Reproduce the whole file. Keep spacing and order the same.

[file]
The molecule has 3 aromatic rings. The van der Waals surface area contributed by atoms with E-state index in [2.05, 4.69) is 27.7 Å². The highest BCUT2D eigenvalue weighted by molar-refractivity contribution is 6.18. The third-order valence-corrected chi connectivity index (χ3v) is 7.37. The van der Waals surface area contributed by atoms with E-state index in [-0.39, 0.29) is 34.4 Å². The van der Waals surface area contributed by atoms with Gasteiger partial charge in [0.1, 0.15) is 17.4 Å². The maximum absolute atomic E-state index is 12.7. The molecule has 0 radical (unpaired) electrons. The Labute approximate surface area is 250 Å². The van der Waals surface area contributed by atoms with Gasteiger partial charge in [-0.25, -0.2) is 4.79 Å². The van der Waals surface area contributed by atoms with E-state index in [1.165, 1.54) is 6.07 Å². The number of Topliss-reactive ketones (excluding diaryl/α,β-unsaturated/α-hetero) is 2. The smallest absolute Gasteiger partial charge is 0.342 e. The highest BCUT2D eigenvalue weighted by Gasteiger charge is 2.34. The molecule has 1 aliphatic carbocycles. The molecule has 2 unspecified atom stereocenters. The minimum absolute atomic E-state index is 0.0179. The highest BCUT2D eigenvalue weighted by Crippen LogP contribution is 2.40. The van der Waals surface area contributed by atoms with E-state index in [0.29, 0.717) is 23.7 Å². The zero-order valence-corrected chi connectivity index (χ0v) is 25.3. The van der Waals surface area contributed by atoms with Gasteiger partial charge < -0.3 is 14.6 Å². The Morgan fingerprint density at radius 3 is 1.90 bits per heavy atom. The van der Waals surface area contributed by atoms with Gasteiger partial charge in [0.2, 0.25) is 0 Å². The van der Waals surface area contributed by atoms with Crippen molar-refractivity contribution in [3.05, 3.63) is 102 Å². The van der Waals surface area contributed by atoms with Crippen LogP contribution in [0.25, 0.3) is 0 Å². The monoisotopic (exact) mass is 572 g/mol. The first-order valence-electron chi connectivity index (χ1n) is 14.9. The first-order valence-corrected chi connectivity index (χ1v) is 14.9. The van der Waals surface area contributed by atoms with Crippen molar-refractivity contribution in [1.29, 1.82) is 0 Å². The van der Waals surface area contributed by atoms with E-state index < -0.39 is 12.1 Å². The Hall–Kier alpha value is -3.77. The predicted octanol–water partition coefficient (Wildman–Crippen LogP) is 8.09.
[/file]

The molecule has 3 aromatic rings. The van der Waals surface area contributed by atoms with E-state index in [2.05, 4.69) is 27.7 Å². The highest BCUT2D eigenvalue weighted by molar-refractivity contribution is 6.18. The third-order valence-corrected chi connectivity index (χ3v) is 7.37. The van der Waals surface area contributed by atoms with E-state index in [-0.39, 0.29) is 34.4 Å². The van der Waals surface area contributed by atoms with Gasteiger partial charge in [0.1, 0.15) is 17.4 Å². The maximum absolute atomic E-state index is 12.7. The molecule has 0 radical (unpaired) electrons. The Labute approximate surface area is 250 Å². The van der Waals surface area contributed by atoms with Gasteiger partial charge in [-0.25, -0.2) is 4.79 Å². The van der Waals surface area contributed by atoms with E-state index in [1.165, 1.54) is 6.07 Å². The number of Topliss-reactive ketones (excluding diaryl/α,β-unsaturated/α-hetero) is 2. The smallest absolute Gasteiger partial charge is 0.342 e. The highest BCUT2D eigenvalue weighted by Gasteiger charge is 2.34. The molecule has 1 aliphatic carbocycles. The molecule has 2 unspecified atom stereocenters. The minimum absolute atomic E-state index is 0.0179. The highest BCUT2D eigenvalue weighted by Crippen LogP contribution is 2.40. The van der Waals surface area contributed by atoms with E-state index in [0.29, 0.717) is 23.7 Å². The zero-order valence-corrected chi connectivity index (χ0v) is 25.3. The van der Waals surface area contributed by atoms with Gasteiger partial charge < -0.3 is 14.6 Å². The Morgan fingerprint density at radius 3 is 1.90 bits per heavy atom. The van der Waals surface area contributed by atoms with Gasteiger partial charge in [0.2, 0.25) is 0 Å². The van der Waals surface area contributed by atoms with Crippen molar-refractivity contribution in [3.05, 3.63) is 102 Å². The van der Waals surface area contributed by atoms with Crippen LogP contribution in [0.25, 0.3) is 0 Å². The monoisotopic (exact) mass is 572 g/mol. The first-order valence-electron chi connectivity index (χ1n) is 14.9. The first-order valence-corrected chi connectivity index (χ1v) is 14.9. The van der Waals surface area contributed by atoms with Crippen molar-refractivity contribution in [1.29, 1.82) is 0 Å². The van der Waals surface area contributed by atoms with E-state index < -0.39 is 12.1 Å². The Hall–Kier alpha value is -3.77. The predicted octanol–water partition coefficient (Wildman–Crippen LogP) is 8.09.